Not uncommon amongst those who’ve had cancer is the fear of recurrence. John says the medical staff he dealt with were frank about this, warning him that once you’ve had cancer every ache or pain will make you wonder if the cancer has returned. He has been reassured this is a normal way to think but often it’s not the case that cancer is returning. “It’s easy to overthink things which is perfectly understandable,” says John.
John describes his current situation as living with cancer while the specialist deals with the “hot spots” and the spread through the lymphatic system. “It’s inspiring to see some of the other men who do the physiotherapy classes who were diagnosed many years ago, some over ten years ago, and they’re still boxing on. I need to see that. I can be knocked around if I hear of someone dying, but I try to pick myself up and not dwell on my situation and just live each day as well as I can,” he says.
“I’m still very aware of what I need to do and how I manage things, including doing my pelvic floor exercises to keep on top of it,” says John. He no longer lives with the unpredictability of accidental leakage but is wary it can still occasionally happen when sneezing or coughing. “One of the men in my peer support group is still struggling with being incontinent and his confidence has been shattered. I asked him how he was going the other day and he just burst into tears. I told him it will get better. It may take time, but you are doing the right things and you need to keep going and ask for the support that is there,” says John.
John wants to strongly reinforce the key message that help and support are available. “People need to know there is information out there and how to find it easily, but I do think the stigma of incontinence restricts people from seeking help and advice,” he says. “It’s a big deal to say, ‘I’m incontinent or I’ve got an issue with continence.’ Overcoming all that and the issues with self-esteem and confidence is challenging but I’m here to tell people it does get better.”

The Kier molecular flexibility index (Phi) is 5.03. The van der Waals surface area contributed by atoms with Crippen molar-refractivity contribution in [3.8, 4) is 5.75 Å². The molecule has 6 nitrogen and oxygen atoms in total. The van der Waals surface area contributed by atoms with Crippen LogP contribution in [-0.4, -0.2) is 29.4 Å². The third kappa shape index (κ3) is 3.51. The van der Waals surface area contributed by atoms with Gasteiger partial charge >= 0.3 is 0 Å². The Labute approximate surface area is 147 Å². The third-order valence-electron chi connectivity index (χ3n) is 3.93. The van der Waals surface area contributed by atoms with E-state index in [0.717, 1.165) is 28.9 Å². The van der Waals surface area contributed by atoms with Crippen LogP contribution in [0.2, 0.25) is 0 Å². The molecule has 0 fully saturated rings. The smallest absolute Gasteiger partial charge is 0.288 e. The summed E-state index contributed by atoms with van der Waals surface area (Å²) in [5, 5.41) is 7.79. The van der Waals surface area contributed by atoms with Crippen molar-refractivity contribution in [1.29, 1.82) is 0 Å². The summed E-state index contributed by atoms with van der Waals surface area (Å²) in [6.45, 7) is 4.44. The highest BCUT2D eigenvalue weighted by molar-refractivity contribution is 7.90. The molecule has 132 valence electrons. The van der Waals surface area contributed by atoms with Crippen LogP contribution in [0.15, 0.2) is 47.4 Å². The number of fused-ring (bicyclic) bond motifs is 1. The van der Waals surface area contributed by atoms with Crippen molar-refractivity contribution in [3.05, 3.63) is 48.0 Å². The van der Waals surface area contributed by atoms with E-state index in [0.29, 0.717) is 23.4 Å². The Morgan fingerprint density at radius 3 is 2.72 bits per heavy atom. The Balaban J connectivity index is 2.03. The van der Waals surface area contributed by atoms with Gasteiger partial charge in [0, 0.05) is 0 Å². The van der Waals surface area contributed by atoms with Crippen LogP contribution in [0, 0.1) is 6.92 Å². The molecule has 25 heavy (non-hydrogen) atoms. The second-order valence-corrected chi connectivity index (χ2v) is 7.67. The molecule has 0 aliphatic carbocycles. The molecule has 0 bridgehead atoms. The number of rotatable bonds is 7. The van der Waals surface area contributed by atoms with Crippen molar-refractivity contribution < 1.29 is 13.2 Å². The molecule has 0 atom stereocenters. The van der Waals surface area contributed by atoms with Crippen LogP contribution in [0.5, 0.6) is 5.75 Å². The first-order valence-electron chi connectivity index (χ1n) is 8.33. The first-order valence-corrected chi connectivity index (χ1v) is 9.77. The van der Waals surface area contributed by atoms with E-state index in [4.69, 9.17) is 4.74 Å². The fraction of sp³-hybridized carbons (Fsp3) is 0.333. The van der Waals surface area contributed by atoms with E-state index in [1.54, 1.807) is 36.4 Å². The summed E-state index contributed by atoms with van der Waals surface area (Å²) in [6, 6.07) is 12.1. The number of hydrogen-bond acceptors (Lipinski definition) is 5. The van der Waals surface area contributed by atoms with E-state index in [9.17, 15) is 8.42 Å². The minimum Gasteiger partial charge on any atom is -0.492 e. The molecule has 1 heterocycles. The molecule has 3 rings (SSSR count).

John’s key messages to all men include regular health checks, especially getting your PSA checked regularly, asking for the results and requesting any medical tests or examinations you think you need if you have any concerns at all. He also encourages men to seek out the support and information that is available.
The Prostate Pride – Cancer Peer Support Group meets monthly in Abbotsford, Melbourne.
Phone: 0412 106 441; 0422 566 862
The Prostate Pride group is recognised by the Prostate Cancer Foundation of Australia (PCFA). They have more resources and information on their website. You can also contact the PCFA to find support groups in other states.
The Australian Prostate Centre has information and referrals.
Prostate Cancer Foundation of Australia website - https://www.pcfa.org.au/
What is PSA?
Prostate Specific Antigen or PSA is a protein produced by normal, as well as cancerous cells of the prostate gland. The PSA test measures the level of PSA in the blood. The blood level of PSA is often higher in people with prostate cancer, but also with other prostate conditions such as benign prostatic hyperplasia (BPH) or enlargement of the prostate and prostatitis (inflammation of the prostate).
What is a Gleason Score?
The Gleason scoring system is used to show how abnormal or different the cancer tissue is, when compared with normal tissue. The two most common patterns of growth seen in the biopsy sample are each given a number from 1 to 5, and then these two numbers are added together to give the Gleason Score (e.g., 4+3=7). The greater the difference from the normal tissue pattern, the higher the Gleason Score, the more aggressive the cancer is in the body.
Information provided with permission from the Prostate Foundation of Australia - https://www.pcfa.org.au/media/430563/Diagnosis.pdf
What is a CT scan?
A CT (or CAT) scan is a medical imaging technique which takes x-ray images of what is happening inside the body. It is used to diagnose tumours or check for internal injuries, tissue damage or bleeding.
What is a PET scan?
A PET (positron emission tomography) scan is an imaging test that uses radioactive material to detect diseases, in particular cancer and the evaluation of cancer treatment.
What is the lymphatic system?
The lymphatic system helps to balance the fluid levels in the body and supports the immune response to infection or disease.